OrthodoxApologia92 said...

It is forbidden to stay in a hotel or any kind of building except a sukkah, during the Feast of Tabernacles. It mattered not if one be Gentile or Jewish. To observe Jewish festivals, one must surely be circumcised else he be prohibited from eatinge the Passover. To say that anyone can eate the Passover is to violate what God hath said in Exodus about strangers eatinge the Passover. Now some people may say,"Well in Exodus, God also mentions Gentiles eating the Passover and keeping the Sabbath."

Exodus 12:43 through 48:
43 And the Lorde sayde vnto Moses ad Aaron, this is the maner of Passeover: there shall no straunger eate there of,
44 but all the seruauntes that are bought for money shall ye circumcise, and then let them eat there of.
45 A strauger and a hyerd seruaunte shall not eate thereof.
46 In one housse shall it be eate. Ye shall carie none of the flesh out at the doores: moreouer, se that ye breke not a bone there of.
47 All the multitude of the childern of Israel shall obserue it
48 Yf a straunger dwell amonge you ad wyll holde Passeover vnto the Lorde, let him circucise all that be males, ad the let him come and obserue it ad be take as one that is borne i the lode. No vncircucised persone shall eate there of.

OrthodoxApolgia92 said...

In these verses, God giveth instructions concerning the Passover to Moses and Aaron. In verse 43, God tells them, "there shall no stranger eat thereof." Yet, in verses 48 and 49, God talks about strangers keeping the Passover. When we see what doth appear to be a contradiction, we must obseve carefully what the Lord saith.
First, we find that "stranger" in verse 43 and "stranger" in verses 48 and 49 are from different Hebrew words. "Stranger" in verse 43 means "son of a foreigner," which is merely a way of indicating a foreigner. We'll look at verses 48 and 49 when we come to them.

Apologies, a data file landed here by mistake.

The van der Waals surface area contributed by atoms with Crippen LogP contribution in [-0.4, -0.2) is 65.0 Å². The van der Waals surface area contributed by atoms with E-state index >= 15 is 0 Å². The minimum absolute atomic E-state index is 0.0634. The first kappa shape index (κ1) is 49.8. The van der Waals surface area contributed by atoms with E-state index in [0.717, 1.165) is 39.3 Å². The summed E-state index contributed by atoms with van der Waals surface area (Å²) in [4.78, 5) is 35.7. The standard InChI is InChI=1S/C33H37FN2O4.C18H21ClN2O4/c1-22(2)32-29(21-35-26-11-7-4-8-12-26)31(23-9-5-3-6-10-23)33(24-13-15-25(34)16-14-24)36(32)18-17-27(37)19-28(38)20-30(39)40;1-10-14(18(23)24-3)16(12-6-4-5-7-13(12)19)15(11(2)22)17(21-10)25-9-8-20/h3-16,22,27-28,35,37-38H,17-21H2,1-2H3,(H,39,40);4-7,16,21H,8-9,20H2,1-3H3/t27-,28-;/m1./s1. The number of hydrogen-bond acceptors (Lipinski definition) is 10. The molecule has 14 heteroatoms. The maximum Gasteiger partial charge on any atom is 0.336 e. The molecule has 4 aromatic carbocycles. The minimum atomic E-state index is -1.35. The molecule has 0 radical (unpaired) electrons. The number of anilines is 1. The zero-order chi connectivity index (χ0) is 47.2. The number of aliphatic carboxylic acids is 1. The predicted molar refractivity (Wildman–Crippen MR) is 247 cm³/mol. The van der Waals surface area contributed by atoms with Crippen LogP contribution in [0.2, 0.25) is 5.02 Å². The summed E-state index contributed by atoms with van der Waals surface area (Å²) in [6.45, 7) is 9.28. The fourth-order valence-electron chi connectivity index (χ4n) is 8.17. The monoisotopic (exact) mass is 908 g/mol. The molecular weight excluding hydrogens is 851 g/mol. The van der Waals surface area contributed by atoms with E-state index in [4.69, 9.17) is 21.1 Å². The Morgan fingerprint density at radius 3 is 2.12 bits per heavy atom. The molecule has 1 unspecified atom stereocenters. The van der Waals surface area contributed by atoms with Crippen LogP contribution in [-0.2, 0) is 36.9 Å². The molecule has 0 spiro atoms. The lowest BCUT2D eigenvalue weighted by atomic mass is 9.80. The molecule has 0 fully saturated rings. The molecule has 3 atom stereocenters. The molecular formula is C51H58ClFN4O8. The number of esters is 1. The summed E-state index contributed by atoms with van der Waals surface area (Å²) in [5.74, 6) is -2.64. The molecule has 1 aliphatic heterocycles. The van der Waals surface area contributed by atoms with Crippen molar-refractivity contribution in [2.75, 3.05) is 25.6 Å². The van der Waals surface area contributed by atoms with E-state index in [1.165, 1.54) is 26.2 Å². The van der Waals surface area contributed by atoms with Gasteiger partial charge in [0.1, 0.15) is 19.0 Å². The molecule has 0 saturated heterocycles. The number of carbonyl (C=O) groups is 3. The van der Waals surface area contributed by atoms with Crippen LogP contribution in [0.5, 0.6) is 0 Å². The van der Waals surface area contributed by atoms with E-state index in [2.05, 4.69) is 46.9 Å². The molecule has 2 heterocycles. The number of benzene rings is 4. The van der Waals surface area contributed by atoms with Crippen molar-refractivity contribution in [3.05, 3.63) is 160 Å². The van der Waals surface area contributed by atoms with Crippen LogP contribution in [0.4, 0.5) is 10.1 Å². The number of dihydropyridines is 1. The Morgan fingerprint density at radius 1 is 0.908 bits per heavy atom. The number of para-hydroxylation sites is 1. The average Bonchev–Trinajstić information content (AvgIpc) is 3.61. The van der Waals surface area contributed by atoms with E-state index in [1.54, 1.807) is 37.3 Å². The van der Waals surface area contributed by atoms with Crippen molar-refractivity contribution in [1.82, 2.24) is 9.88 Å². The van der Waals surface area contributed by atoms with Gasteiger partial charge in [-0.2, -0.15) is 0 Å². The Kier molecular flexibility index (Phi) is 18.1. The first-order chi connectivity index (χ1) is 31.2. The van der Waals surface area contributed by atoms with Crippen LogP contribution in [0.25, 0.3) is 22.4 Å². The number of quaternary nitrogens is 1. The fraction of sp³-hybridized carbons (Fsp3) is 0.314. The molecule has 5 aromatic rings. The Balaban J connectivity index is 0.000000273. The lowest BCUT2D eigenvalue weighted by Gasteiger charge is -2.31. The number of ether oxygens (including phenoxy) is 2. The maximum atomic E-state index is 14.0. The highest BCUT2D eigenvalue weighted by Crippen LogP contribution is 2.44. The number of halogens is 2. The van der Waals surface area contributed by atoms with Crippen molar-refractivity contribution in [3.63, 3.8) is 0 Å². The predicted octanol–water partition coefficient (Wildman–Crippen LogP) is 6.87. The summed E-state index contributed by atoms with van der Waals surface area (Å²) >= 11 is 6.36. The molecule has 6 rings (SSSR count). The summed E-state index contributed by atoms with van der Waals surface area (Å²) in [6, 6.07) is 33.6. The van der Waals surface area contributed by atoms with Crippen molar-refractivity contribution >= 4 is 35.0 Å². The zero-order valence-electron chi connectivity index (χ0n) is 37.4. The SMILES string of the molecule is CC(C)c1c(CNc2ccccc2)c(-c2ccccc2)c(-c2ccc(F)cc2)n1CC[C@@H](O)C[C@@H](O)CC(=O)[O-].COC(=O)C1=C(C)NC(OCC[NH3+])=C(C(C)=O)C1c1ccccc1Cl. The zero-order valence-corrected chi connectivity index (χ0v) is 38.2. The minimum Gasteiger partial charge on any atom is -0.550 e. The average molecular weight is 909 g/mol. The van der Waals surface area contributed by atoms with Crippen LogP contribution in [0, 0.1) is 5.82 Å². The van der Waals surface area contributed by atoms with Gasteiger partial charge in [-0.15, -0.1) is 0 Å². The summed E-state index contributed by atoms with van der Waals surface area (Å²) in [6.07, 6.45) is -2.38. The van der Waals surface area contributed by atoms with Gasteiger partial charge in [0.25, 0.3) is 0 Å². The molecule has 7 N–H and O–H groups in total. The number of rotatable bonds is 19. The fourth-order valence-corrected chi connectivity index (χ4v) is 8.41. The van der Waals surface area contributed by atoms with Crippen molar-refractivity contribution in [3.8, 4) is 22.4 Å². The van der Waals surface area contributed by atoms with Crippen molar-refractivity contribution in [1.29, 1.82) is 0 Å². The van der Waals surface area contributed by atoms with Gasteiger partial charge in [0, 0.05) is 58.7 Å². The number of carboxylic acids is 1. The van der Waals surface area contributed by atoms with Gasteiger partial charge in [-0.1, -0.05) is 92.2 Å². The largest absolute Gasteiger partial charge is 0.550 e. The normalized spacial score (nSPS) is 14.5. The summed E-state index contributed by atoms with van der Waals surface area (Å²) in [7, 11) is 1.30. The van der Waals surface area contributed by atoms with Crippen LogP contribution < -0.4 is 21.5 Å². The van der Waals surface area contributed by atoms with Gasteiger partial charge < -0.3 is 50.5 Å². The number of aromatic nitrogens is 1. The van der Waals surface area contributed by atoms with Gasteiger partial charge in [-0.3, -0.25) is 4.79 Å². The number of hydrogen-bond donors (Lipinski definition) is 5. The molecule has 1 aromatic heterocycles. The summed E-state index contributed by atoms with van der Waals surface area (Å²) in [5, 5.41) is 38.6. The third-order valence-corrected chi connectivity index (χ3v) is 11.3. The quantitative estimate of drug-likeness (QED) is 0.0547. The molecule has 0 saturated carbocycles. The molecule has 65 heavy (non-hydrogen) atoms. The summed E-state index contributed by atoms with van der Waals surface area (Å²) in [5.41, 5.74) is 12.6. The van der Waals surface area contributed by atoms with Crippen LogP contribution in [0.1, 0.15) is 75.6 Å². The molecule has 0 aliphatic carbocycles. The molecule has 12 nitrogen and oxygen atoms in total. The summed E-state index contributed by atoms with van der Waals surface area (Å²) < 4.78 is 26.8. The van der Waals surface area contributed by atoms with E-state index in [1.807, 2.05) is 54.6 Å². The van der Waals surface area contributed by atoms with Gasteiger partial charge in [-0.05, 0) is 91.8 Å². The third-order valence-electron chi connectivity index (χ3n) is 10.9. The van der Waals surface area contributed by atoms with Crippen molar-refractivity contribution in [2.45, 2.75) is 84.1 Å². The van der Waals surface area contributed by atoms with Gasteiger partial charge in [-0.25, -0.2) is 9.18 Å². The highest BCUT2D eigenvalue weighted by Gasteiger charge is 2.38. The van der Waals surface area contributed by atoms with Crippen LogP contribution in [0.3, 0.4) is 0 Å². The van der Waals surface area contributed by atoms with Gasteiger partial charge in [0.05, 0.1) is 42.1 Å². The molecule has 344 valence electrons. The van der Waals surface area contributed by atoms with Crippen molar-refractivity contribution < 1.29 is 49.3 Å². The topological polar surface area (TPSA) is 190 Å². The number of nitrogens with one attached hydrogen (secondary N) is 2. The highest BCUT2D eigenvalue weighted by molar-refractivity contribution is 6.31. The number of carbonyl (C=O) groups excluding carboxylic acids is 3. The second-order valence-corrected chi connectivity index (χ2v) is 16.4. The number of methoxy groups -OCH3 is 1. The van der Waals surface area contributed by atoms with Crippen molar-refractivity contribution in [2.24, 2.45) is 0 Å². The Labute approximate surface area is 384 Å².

Verse 44 says that servants who are circumcised shall eat the Passover. This obviously means servants who are not native Israelites but who become as Israelites by becoming circumcised. But verse 45 says, "A foreigner and an hired servant shall not eat thereof." The word "foreigner" in this verse is from still another Hebrew word. It means "resident alien." It refers to someone of another nation living in Israel who is not circumcised as an Israelite. "Hired servant" is from a Hebrew word that means "hireling." It refers to someone—in this case, obviously a non-Israelite—who does not become part of a household but merely works certain hours for wages. The point is again that those who are not circumcised may not eat the Passover.It is only after this explanation that God says, "One law shall be to him that is homeborn, and unto the stranger that sojourneth among you" (verse 49). "Homeborn" is the same word as "born" in verse 48. "Stranger that sojourneth" are the same noun and verb as "stranger shall sojourn" in verse 48. Thus, Exodus 12:49 refers ONLY to strangers WHO ARE CIRCUMCISED and thus become "as one that is born in the land" (verse 48). When a stranger was circumcised, he became an observant Jew. He was not like other foreigners. There was one law for native born Israelites and for circumcised proselytes. But the law for Israelites and proselytes was not the law for uncircumcised foreigners, as is proved by the fact—as we just read—that uncircumcised foreigners were NOT ALLOWED to eat the Passover. A person cannot observe the Law in whatever manner he feels is right. The feasts needs be observed in the place where the Lord hath put His name. Hath the Lord put His name in Ephesus? Or in Rome? No, right? Therefore why sayest thou that the Law can be observed in any place that one doth choose? If one must keep the Law then one also needs be circumcised before he ate condemnation unto himself. One needs to to go to Jerusalem to keep the Feasts, because if one does not go to Jerusalem then he will not receive rain. Going to Jerusalem is very necessary if one claimeth to observe the Law, else thou keepest not the Law.